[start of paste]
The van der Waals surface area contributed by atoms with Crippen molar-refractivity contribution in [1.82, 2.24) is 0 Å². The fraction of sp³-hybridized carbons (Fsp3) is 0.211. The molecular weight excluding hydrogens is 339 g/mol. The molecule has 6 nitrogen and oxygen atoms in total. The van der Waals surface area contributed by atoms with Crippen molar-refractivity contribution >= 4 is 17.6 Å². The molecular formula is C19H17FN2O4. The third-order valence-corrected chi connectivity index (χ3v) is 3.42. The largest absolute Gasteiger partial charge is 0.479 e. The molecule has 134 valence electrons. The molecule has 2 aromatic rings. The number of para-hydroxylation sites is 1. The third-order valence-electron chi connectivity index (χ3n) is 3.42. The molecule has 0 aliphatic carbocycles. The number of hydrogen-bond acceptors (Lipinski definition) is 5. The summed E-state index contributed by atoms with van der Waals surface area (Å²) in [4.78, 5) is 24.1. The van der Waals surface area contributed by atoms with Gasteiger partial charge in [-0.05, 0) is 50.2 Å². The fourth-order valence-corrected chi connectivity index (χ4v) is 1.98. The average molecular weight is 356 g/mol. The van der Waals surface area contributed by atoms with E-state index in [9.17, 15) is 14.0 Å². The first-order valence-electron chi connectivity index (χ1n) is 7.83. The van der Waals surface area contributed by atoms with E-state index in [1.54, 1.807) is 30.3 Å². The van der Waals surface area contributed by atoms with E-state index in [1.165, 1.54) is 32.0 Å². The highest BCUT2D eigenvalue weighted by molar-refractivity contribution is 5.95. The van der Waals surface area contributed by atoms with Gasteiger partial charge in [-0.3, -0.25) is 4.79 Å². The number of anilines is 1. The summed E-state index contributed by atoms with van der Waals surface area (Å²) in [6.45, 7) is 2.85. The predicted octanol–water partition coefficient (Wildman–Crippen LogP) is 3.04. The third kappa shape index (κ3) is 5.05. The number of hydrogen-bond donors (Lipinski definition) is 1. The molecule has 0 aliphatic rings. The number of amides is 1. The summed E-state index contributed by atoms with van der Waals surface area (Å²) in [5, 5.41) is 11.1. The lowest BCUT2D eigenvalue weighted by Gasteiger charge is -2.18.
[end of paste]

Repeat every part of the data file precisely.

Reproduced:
The van der Waals surface area contributed by atoms with Crippen molar-refractivity contribution in [1.82, 2.24) is 0 Å². The fraction of sp³-hybridized carbons (Fsp3) is 0.211. The molecular weight excluding hydrogens is 339 g/mol. The molecule has 6 nitrogen and oxygen atoms in total. The van der Waals surface area contributed by atoms with Crippen molar-refractivity contribution >= 4 is 17.6 Å². The molecular formula is C19H17FN2O4. The third-order valence-corrected chi connectivity index (χ3v) is 3.42. The largest absolute Gasteiger partial charge is 0.479 e. The molecule has 134 valence electrons. The molecule has 2 aromatic rings. The number of para-hydroxylation sites is 1. The third-order valence-electron chi connectivity index (χ3n) is 3.42. The molecule has 0 aliphatic carbocycles. The number of hydrogen-bond acceptors (Lipinski definition) is 5. The summed E-state index contributed by atoms with van der Waals surface area (Å²) in [4.78, 5) is 24.1. The van der Waals surface area contributed by atoms with Gasteiger partial charge in [-0.05, 0) is 50.2 Å². The fourth-order valence-corrected chi connectivity index (χ4v) is 1.98. The average molecular weight is 356 g/mol. The van der Waals surface area contributed by atoms with E-state index in [9.17, 15) is 14.0 Å². The first-order valence-electron chi connectivity index (χ1n) is 7.83. The van der Waals surface area contributed by atoms with E-state index in [1.54, 1.807) is 30.3 Å². The van der Waals surface area contributed by atoms with E-state index in [1.165, 1.54) is 32.0 Å². The highest BCUT2D eigenvalue weighted by molar-refractivity contribution is 5.95. The van der Waals surface area contributed by atoms with Gasteiger partial charge in [-0.3, -0.25) is 4.79 Å². The number of anilines is 1. The summed E-state index contributed by atoms with van der Waals surface area (Å²) in [6.45, 7) is 2.85. The predicted octanol–water partition coefficient (Wildman–Crippen LogP) is 3.04. The third kappa shape index (κ3) is 5.05. The number of hydrogen-bond donors (Lipinski definition) is 1. The molecule has 0 aliphatic rings. The number of amides is 1. The summed E-state index contributed by atoms with van der Waals surface area (Å²) in [5, 5.41) is 11.1. The lowest BCUT2D eigenvalue weighted by Gasteiger charge is -2.18.